Zapping Waste With Super Incinerators
IMAGINE A FORCE SO POWERFUL THAT IT transforms waste to burnable fuel and precious metals. Actually, it exists. It's a superhot state of matter called plasma, which occurs in nature when lightning passes through the air. Engineers create plasma in factories by superheating gas and use it to manipulate metals and ceramics. Now, Plasma Energy Applied Technology Inc. (PEAT), located in Huntsville, Ala., intends to commercialize the technology in a waste-management system.
The principle is simple: When a gas is transformed into plasma at a fiery 12,000F and is trained on a target, the material decomposes through a process called pyrolysis. The process requires little oxygen and produces less air pollution than typical incinerators. Trained on organic wastes, PEAT's plasma systems generate hydrogen gas. They can also retrieve any precious metals present in the waste stream. In theory, such systems can zap everything, from thermal batteries used to trigger bombs to asbestos and sludge.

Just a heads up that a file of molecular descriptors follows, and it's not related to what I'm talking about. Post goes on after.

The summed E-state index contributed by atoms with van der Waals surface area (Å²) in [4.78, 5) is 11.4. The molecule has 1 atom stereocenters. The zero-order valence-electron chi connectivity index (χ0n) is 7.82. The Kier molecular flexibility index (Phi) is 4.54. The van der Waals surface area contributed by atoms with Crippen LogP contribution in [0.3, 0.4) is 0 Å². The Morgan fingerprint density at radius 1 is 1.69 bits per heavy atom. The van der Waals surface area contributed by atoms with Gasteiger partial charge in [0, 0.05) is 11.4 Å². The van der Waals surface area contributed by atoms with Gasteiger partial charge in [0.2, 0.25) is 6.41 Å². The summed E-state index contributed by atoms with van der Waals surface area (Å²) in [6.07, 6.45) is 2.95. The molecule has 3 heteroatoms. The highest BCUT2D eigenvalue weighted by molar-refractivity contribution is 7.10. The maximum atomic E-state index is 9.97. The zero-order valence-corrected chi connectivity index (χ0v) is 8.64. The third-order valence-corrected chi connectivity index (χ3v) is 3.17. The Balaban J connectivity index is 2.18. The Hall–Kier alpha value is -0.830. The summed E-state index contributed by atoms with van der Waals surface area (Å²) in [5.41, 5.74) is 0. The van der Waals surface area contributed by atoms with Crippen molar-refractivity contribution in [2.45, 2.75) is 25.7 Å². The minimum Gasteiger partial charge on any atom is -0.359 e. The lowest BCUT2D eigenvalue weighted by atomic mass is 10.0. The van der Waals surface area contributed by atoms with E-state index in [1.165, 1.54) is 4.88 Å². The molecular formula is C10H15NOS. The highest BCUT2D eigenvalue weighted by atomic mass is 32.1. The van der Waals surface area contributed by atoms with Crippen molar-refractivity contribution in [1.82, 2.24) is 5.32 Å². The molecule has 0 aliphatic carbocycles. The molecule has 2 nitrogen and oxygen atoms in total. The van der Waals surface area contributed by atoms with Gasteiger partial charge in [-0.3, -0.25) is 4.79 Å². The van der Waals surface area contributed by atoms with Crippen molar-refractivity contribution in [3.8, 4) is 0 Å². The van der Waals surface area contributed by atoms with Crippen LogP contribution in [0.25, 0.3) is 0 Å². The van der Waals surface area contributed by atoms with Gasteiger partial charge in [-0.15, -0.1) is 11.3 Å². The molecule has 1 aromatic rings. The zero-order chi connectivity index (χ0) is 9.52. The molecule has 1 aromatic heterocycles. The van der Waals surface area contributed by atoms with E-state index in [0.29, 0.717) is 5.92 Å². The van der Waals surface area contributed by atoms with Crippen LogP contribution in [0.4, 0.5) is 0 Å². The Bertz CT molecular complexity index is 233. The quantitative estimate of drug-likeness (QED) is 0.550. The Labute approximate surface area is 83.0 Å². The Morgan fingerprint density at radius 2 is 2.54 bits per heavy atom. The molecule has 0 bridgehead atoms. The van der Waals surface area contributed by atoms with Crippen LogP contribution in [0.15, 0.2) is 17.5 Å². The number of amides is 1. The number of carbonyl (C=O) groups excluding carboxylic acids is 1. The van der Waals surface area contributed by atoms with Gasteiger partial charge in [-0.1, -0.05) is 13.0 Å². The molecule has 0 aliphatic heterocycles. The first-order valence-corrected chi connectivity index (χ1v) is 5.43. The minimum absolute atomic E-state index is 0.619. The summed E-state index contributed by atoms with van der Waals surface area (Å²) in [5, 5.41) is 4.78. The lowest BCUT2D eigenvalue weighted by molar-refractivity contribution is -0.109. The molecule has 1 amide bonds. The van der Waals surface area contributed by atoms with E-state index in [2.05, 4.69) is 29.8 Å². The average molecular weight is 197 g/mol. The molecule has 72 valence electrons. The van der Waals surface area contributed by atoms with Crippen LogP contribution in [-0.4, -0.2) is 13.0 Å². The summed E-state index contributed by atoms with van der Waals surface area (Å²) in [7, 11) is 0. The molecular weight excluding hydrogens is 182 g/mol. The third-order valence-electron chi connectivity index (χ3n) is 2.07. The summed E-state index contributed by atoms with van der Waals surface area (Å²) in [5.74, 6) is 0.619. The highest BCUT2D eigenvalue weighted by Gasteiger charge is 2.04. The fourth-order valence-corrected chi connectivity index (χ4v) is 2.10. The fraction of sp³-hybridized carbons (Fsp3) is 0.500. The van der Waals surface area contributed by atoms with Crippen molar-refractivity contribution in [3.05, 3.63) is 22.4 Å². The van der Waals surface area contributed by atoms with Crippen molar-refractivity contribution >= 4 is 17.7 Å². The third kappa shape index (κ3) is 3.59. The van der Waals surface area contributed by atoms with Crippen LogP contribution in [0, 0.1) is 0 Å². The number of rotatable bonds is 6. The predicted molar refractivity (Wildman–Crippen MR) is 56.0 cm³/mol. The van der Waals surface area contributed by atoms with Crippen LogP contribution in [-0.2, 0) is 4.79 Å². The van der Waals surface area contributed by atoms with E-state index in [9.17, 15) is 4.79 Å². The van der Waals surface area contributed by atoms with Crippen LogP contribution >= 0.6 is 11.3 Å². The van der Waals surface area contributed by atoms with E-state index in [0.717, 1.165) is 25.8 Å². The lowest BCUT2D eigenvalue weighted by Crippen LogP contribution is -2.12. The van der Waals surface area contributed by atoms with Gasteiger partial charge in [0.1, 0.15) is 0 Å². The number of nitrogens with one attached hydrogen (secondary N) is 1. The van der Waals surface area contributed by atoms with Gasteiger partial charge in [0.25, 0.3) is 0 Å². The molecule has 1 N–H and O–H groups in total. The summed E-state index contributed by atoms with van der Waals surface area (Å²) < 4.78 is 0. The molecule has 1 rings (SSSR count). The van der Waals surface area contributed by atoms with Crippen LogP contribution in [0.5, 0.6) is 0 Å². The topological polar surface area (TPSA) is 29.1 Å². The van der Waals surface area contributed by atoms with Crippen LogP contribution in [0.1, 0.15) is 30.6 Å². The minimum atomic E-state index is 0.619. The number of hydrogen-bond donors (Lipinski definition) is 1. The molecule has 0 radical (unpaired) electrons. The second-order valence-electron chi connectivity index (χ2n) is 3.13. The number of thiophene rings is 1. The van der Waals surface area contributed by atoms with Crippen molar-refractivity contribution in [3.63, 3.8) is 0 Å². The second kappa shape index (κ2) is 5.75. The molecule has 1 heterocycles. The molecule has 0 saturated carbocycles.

Other companies, including Westinghouse Electric Corp., have studied plasma waste disposal. But it requires a great deal of electricity, which makes it more expensive than incinerators or landfills. Still, because the process is clean, San Diego city regulators have agreed to let PEAT build a trial disposal plant for dangerous medical waste.